“The second one got hit. I didn’t think anybody would get out of that either, but he kept going. He bailed out over Barrel Roll [an area in northern Laos], and they picked him up.
“It was kind of amazing. We were told that there was a little mountain, not too far from the camp, and if you have to bail out, try to get to this mountain. They thought that would be a fairly safe place, and that was the first place where we started picking up SAM fire that night. Everybody up there has got a gun.”
Once the last helicopter lifted off, there was a momentary sense of relief. But the battle was not over.
“Getting out of there was something else,” Brown says. “The old saying, remember back in SAC [strategic Air Command] until the bomb’s away, you’re working for the government; after the bomb’s away, you’re working on your own. Getting out of there was difficult.… We had a MiG make one pass at us. He fired rockets, but the ground must have broken his lock-on. Just luck it broke. The MiG was coming up real fast. We were trying to find a karst to hide behind when the missile hit a good-sized hill. Blew damn near half the hill up.”
Brown’s account of the MiG attack is an example of how confusing things can get in the heat of battle. Manor says that, at that point, no MiGs had yet taken to the air. What Brown saw was a United States A-1 firing off a rocket rather than land with the rocket still on its wing.
As Brown later learned, one of the two damaged F-105s managed to make it back to Thailand. The two-man crew of the other plane ejected and parachuted down into northern Laos.
Manor, from his position near Da Nang, took charge of the rescue operation: he ordered the helicopters emerging from the raid to look for the downed airmen as they crossed into Laos. They managed to find the fliers and swooped down for an impromptu rescue of the two men.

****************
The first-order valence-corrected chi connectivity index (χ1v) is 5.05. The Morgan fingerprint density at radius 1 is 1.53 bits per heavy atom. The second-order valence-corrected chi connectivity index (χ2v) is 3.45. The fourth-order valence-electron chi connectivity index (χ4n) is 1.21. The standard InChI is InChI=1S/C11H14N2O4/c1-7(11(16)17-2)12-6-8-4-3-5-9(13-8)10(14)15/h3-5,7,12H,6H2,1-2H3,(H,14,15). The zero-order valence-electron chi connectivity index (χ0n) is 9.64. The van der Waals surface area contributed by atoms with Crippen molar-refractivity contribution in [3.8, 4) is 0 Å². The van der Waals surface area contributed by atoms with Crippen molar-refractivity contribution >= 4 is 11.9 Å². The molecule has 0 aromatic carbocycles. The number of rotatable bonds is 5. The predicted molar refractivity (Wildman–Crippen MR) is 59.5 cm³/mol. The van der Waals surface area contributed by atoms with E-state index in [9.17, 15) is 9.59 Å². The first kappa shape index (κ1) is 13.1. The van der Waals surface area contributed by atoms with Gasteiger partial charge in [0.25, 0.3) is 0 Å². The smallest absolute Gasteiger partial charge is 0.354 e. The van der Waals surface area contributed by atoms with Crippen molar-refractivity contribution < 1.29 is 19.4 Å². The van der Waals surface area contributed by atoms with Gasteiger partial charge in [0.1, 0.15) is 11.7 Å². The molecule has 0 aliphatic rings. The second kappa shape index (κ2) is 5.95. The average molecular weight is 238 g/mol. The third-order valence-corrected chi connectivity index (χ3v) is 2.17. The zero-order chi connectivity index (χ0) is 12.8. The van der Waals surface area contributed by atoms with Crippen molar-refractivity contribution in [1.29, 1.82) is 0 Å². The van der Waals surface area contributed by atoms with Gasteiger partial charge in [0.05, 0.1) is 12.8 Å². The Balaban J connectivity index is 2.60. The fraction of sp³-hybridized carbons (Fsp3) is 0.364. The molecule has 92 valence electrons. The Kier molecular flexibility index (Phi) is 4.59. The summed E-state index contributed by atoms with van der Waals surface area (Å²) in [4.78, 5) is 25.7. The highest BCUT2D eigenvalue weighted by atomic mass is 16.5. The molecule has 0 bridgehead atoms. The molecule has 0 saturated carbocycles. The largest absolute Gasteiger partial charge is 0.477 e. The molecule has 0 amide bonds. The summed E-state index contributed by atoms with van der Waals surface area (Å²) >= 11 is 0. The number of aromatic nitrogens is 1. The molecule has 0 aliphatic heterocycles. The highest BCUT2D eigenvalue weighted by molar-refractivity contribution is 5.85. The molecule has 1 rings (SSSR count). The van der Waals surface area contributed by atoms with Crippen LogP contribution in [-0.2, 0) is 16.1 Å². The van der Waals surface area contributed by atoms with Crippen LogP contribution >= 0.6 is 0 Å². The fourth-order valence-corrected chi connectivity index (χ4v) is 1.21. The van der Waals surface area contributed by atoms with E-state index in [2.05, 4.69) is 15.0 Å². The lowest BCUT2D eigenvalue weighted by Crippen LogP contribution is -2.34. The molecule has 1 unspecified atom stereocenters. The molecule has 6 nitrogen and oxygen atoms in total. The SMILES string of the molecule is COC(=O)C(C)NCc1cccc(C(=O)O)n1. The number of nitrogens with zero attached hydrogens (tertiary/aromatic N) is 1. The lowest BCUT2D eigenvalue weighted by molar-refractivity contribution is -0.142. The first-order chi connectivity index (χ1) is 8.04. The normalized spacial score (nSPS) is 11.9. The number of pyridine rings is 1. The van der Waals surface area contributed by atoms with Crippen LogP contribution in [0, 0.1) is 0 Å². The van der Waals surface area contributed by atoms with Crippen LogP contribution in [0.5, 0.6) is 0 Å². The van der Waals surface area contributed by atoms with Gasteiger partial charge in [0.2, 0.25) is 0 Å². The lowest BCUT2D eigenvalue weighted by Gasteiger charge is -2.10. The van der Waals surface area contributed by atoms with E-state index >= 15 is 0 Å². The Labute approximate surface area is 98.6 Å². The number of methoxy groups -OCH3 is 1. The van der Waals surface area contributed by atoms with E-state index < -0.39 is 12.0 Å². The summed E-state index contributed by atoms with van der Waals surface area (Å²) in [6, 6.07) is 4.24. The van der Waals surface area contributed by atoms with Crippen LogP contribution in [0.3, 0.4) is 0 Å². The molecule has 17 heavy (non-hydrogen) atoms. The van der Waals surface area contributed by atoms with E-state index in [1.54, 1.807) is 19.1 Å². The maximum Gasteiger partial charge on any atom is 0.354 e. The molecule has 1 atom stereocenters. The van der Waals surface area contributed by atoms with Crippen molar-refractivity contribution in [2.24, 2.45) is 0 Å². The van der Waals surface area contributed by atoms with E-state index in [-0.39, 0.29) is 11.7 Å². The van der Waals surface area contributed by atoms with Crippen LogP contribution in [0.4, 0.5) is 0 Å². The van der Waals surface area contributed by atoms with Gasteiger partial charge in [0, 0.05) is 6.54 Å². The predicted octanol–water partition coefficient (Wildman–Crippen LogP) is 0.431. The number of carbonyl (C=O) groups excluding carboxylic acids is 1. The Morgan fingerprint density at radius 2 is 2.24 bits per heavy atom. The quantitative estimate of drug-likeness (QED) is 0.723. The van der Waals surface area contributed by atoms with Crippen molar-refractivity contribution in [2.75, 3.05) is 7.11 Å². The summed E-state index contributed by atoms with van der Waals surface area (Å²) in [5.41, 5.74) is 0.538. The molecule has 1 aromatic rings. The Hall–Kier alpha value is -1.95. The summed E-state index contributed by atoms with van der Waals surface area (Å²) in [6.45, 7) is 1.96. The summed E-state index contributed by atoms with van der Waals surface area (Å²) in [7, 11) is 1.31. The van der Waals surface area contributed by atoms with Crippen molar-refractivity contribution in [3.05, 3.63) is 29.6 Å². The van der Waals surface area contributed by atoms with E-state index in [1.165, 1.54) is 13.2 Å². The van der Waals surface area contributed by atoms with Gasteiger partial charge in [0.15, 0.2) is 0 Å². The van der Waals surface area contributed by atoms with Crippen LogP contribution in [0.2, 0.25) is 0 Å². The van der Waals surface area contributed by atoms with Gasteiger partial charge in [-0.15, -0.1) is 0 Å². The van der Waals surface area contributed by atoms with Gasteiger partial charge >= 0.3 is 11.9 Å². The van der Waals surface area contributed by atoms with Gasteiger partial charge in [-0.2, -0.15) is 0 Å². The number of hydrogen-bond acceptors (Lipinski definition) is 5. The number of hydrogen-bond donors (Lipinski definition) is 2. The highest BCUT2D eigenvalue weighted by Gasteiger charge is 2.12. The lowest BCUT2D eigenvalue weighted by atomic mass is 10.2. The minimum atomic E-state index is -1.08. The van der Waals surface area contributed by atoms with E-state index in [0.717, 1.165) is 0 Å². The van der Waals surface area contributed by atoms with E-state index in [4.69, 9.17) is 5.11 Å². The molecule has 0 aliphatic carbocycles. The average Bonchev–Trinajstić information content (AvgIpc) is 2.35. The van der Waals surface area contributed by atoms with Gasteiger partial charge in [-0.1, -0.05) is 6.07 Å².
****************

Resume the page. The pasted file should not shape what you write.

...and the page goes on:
When all the aircraft had returned to their bases, the losses were totaled up. The United States had lost one F-105 and the helicopter that was purposely left behind. One of the soldiers had suffered a minor injury.
But the raid had not succeeded in its goal of rescuing prisoners.
On Capitol Hill, Defense Secretary Laird came under scathing questioning by angry senators, incredulous that such a risky operation had been conducted without being sure that there were prisoners there to be rescued. The senators emphasized their anger in a subtle way: they kept Laird in the witness chair hour after hour while they were free to slip out to the rest room as the need arose. Laird wasn’t able to offer a very convincing explanation for the apparent intelligence failure. The best excuse he could give was: “We have not been able to develop a camera that sees through the roofs of buildings.”